Off Road Rentals Lets You Traverse Desert Terrain

Gain a different perspective of valley from an ATV

JUDD SPICER Arts & Entertainment 0 Comments

 

Steven Harris has been serving as sentry over the dunes at Windy Point along Highway 111 in Palm Springs for more than 30 years.

Harris, proprietor of quad riding activity at Off Road Rentals, has been renting the four-wheelers to guests on a regular basis since 1984.

Owning the perspective of a beatnik and the attire of, well, a dude that really digs quading, Harris's quixotic presence here predates the arrival of the nearby windmills. While en route to surfing trips to deep Mexico in the 1970s, Harris and his crew would dip into the desert for riding sojourns.

In time, his avocation would become his occupation.

"Fun has a lot to do with it," says Harris, who concurrently credits the tenet of persistence as fuel for his three-decade-long business model. "When we began operating regularly, it was great fun and we had a good time playing in the sand.  And the sand is very forgiving."

Such lenience extends from the sand to the scheduling.

Off Road Rentals rolls from 10 a.m. to sunset, 365 days a year. For smaller groups, no reservations are required. The riding is self-toured through the soft, elevating, descending and tire-marked terrain, and rentals are available to ages six and up. The quads top out at about 25 mph (running half the speed for children, who may also enjoy a kiddie track), and the price is quite amenable.

For $40 per rider, Off Road Rentals lets you traverse the grades and grounds for 45-minutes (and perhaps more for those who behave themselves).

Newcomers encompass the wealth of the clientele; a note to the nascent: Don't be abashed by the fast veer off Highway 111 to enter the facility, or the Arcadian environs therein, or the (slightly-creepy) cave where riders are required to watch an eight-minute safety video.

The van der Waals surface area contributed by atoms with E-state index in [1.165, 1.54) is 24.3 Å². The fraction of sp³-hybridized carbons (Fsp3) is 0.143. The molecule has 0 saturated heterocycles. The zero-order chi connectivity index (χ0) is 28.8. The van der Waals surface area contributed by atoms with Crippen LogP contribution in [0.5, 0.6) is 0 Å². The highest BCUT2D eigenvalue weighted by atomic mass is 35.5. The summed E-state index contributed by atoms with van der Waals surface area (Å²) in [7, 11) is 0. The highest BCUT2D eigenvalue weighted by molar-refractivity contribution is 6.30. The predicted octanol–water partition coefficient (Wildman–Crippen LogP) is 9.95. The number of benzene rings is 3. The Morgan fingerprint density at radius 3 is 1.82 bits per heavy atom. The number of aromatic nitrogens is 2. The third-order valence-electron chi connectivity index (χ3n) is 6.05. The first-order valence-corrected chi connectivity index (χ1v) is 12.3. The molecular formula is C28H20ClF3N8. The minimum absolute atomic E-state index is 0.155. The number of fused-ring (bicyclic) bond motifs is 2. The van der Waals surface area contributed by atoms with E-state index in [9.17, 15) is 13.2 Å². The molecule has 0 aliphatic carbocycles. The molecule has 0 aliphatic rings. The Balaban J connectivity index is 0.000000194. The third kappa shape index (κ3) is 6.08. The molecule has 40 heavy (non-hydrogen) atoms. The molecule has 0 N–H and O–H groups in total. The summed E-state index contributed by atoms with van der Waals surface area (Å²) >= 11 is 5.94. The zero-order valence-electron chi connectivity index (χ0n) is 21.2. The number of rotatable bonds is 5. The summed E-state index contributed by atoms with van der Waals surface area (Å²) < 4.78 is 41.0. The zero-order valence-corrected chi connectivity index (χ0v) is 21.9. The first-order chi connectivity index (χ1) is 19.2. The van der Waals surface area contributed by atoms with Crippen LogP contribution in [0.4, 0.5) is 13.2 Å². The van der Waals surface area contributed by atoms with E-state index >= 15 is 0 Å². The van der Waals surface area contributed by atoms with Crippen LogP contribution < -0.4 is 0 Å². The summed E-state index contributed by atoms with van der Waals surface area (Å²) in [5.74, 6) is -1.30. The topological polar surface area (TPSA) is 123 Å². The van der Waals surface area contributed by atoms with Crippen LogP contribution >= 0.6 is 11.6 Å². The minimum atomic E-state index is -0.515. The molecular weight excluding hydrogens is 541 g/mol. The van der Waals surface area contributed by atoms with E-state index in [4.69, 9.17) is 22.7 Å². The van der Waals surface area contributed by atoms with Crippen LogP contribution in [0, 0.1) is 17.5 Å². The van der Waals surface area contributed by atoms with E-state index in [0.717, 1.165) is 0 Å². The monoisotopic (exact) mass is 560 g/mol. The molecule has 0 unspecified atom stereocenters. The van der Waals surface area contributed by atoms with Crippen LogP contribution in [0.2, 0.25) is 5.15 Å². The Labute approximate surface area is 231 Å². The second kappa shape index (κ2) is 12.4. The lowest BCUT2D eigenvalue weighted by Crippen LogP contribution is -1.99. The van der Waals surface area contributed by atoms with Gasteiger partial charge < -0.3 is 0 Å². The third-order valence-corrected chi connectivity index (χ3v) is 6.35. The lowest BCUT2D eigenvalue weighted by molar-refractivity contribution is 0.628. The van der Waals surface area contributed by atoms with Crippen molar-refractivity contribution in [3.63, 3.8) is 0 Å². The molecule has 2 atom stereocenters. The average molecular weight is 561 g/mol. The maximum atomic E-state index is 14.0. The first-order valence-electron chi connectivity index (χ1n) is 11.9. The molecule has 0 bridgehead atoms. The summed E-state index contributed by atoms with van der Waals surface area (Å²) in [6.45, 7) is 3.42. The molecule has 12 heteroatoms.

After 30 years renting quads, the program may be rustic, but, moreover, it's rote — and prudence remains at the forefront. Helmets and goggles (along with soft drinks) are provided with the fee and the sand proves ever forgiving.

"That's one of the biggest differences between us and many operations – if there is a problem, you land in the sand and it's very easy on you and you get up and walk away," details Harris.

For clean fun: The desert offers no shortage of dining, golf, pampering and tour options.

For some good dirty fun: Take in a liberating ride across these ebbs and ascents, get some sand in your teeth and stay ever-abreast of the owner's perspective.

"It's just simple fun," Harris concludes. "It's relatively safe, the machines are simple to operate and they go up into the high dunes so you can see over the whole valley and sometimes as far as the Salton Sea. It's a great look-around.”

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